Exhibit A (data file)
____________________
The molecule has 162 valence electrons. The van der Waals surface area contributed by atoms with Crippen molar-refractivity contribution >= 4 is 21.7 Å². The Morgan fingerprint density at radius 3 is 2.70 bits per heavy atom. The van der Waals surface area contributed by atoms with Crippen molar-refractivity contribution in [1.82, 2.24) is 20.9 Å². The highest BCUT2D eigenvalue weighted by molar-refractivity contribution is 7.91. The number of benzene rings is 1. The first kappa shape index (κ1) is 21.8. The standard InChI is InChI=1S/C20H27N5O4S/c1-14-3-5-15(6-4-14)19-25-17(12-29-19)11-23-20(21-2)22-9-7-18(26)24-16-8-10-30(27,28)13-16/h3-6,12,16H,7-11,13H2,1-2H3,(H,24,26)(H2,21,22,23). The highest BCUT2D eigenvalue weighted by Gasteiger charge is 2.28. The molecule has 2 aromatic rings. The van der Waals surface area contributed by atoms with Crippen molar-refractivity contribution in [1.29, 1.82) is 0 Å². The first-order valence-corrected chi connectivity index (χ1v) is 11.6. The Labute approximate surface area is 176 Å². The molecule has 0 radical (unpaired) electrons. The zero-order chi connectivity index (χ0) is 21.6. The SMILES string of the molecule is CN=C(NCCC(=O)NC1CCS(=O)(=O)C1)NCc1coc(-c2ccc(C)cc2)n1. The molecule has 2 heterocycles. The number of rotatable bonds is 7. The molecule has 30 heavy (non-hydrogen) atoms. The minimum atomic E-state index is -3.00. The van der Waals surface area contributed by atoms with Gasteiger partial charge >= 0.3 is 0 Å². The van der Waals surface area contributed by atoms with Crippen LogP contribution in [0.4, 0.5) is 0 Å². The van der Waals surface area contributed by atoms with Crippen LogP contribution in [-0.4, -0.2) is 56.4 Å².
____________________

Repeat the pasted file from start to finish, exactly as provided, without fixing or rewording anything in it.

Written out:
The molecule has 162 valence electrons. The van der Waals surface area contributed by atoms with Crippen molar-refractivity contribution >= 4 is 21.7 Å². The Morgan fingerprint density at radius 3 is 2.70 bits per heavy atom. The van der Waals surface area contributed by atoms with Crippen molar-refractivity contribution in [1.82, 2.24) is 20.9 Å². The highest BCUT2D eigenvalue weighted by molar-refractivity contribution is 7.91. The number of benzene rings is 1. The first kappa shape index (κ1) is 21.8. The standard InChI is InChI=1S/C20H27N5O4S/c1-14-3-5-15(6-4-14)19-25-17(12-29-19)11-23-20(21-2)22-9-7-18(26)24-16-8-10-30(27,28)13-16/h3-6,12,16H,7-11,13H2,1-2H3,(H,24,26)(H2,21,22,23). The highest BCUT2D eigenvalue weighted by Gasteiger charge is 2.28. The molecule has 2 aromatic rings. The van der Waals surface area contributed by atoms with Crippen molar-refractivity contribution in [1.29, 1.82) is 0 Å². The first-order valence-corrected chi connectivity index (χ1v) is 11.6. The Labute approximate surface area is 176 Å². The molecule has 0 radical (unpaired) electrons. The zero-order chi connectivity index (χ0) is 21.6. The SMILES string of the molecule is CN=C(NCCC(=O)NC1CCS(=O)(=O)C1)NCc1coc(-c2ccc(C)cc2)n1. The molecule has 2 heterocycles. The number of rotatable bonds is 7. The molecule has 30 heavy (non-hydrogen) atoms. The minimum atomic E-state index is -3.00. The van der Waals surface area contributed by atoms with Gasteiger partial charge >= 0.3 is 0 Å². The van der Waals surface area contributed by atoms with Crippen LogP contribution in [0.4, 0.5) is 0 Å². The van der Waals surface area contributed by atoms with Crippen LogP contribution in [-0.4, -0.2) is 56.4 Å².